- Being overworked
In any area of law, there is never a shortage of cases. The more cases a firm takes on, the more profitable the firm becomes.
This is all well and good, but it should never be at the expense of good service to a client. An overworked lawyer might make errors in law because they are so rushed. They might even miss crucial deadlines that grind your case to a halt.
In what ways can legal malpractice compromise a client’s case?
Legal malpractice can compromise a client’s case in many ways, including:
- Losing a case that could have been won
- Losing the chance to file a case because the statute of limitations has passed
- Receiving a smaller settlement than what was deserved
- Having to go through a more drawn-out and expensive legal process
How can an affected client go about proving that damages and wrongs were suffered as a result of their legal counsel’s malpractice?
In order to prove legal malpractice, a client must show that:
- The lawyer had a duty to the client
- The lawyer breached that duty
- The client was harmed as a result of the breach
- The harm was caused by the lawyer’s negligence
Keep in mind that the client was not harmed by the lawyer’s conduct if the same harm would have occurred to the client anyway, without the lawyer’s conduct. A client has to show that they would have obtained a better result if their lawyer had acted as a reasonably careful attorney.
How does the concept of ‘collectability’ work?
‘Collectability’ refers to the ability to have obtained a ‘collectable’ judgment in the underlying matter. Unless you can show you would have been able to collect on your claim in the underlying case, you will not have a viable malpractice claim.
Here is an example: imagine the underlying claim is a rear-end car crash in which the injured driver was paralysed for life. Then, the lawyer representing the paralysed driver failed to timely file the personal injury claim. What is the value of the legal malpractice case?
Answer: it depends on the insurance and assets the at fault driver had. For example, if the at-fault driver only had the minimum insurance limits ($15,000 per person) and no assets, the value of the case – even with a severe injury – is only $15,000.
Thus, it is extremely important to analyse the collectability issue along with all other significant issues in a legal malpractice case.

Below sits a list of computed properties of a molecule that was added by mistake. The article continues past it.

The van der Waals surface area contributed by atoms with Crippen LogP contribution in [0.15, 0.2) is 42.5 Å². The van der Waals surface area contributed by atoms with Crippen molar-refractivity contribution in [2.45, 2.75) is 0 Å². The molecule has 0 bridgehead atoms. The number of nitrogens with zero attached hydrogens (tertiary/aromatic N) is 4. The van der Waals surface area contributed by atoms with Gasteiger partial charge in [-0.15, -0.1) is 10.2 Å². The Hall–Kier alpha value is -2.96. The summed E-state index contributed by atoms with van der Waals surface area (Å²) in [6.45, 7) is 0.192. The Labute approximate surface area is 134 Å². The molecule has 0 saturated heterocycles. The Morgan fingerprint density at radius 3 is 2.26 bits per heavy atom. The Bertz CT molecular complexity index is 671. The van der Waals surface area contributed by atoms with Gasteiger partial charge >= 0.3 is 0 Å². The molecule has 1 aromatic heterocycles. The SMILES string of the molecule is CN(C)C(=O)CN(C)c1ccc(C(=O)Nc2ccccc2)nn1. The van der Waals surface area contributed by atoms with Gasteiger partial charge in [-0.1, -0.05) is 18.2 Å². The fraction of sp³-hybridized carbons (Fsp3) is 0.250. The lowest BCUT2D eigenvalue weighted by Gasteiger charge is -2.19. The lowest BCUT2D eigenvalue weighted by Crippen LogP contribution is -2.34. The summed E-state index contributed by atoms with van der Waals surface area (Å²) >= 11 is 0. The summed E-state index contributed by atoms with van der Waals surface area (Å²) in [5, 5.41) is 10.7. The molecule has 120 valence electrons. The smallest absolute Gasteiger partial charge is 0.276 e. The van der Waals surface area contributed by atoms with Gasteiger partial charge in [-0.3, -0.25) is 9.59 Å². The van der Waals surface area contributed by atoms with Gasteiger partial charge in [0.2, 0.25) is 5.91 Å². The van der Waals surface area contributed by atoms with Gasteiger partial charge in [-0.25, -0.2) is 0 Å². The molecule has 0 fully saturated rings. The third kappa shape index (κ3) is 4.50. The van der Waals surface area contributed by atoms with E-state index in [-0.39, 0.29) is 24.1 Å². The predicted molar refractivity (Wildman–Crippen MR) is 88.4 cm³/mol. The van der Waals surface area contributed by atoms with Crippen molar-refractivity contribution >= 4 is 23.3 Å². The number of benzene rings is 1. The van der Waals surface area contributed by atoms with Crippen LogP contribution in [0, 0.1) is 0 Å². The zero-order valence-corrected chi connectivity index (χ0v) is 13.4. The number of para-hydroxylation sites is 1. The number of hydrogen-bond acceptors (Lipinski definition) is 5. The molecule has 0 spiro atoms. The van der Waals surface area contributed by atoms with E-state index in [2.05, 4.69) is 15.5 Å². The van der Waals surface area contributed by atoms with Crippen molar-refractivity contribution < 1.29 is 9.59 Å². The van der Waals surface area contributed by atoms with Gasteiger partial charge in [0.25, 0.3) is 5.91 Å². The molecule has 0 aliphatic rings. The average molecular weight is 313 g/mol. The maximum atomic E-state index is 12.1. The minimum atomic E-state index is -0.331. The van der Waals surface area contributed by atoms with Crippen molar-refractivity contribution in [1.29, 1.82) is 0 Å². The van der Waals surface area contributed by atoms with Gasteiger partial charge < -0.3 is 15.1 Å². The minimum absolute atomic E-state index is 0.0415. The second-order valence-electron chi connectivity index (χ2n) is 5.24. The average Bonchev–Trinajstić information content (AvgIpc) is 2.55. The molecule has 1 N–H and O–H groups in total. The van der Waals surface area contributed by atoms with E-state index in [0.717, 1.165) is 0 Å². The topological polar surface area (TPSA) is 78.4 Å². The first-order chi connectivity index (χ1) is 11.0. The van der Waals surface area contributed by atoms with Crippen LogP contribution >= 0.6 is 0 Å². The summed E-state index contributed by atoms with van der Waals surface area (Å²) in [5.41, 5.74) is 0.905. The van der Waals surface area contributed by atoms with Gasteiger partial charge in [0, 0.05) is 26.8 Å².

Ethics violations in the legal field are serious and may create a basis for legal malpractice.
What would your first piece of advice be for an individual or organisation that feels they have been the victim of legal malpractice?
If you believe you have been the victim of legal malpractice, your first step should be to consult with another lawyer who can help you assess your case and determine if you have a valid claim. If you do have a valid claim, the lawyer can help you file a lawsuit against the negligent lawyer.
A client can help get their case ready for review by gathering all relevant documents, correspondence, and records related to their lawyer’s legal representation. However, should the client not have access to all their files, they may still consult with a legal malpractice specialist. If they decide to move forward with a legal malpractice claim, they can obtain their full legal files through the discovery process.
How does legal malpractice insurance work and how does that impact your analysis of a legal malpractice case?
It is not a secret that physicians generally invest in medical malpractice insurance to safeguard their personal liability if a patient sues them for causing harm. However, few people are aware that lawyers regularly invest in the same kind of malpractice coverage.
Legal malpractice insurance is a financial investment that allows attorneys to cover losses sustained by clients who have been wronged due to allegedly substandard approaches to professional representation.
Individuals and companies invest in professional insurance coverage for two primary reasons. First, they believe that they are at risk of incurring a specific kind of liability. Second, they expect that someone may try to hold them accountable for alleged wrongdoing.
Lawyers, like physicians, understand that because they are human, it is inevitable that they will make mistakes. If a lawyer’s mistake leads to a client’s harm, a lawyer who is covered by malpractice insurance will be less likely to incur personal liability when covering the losses suffered by the wronged party. Essentially, the very fact that most – but not all — lawyers carry malpractice insurance illustrates that malpractice happens and that lawyers expect to be held accountable if they misstep in ways that cause harm.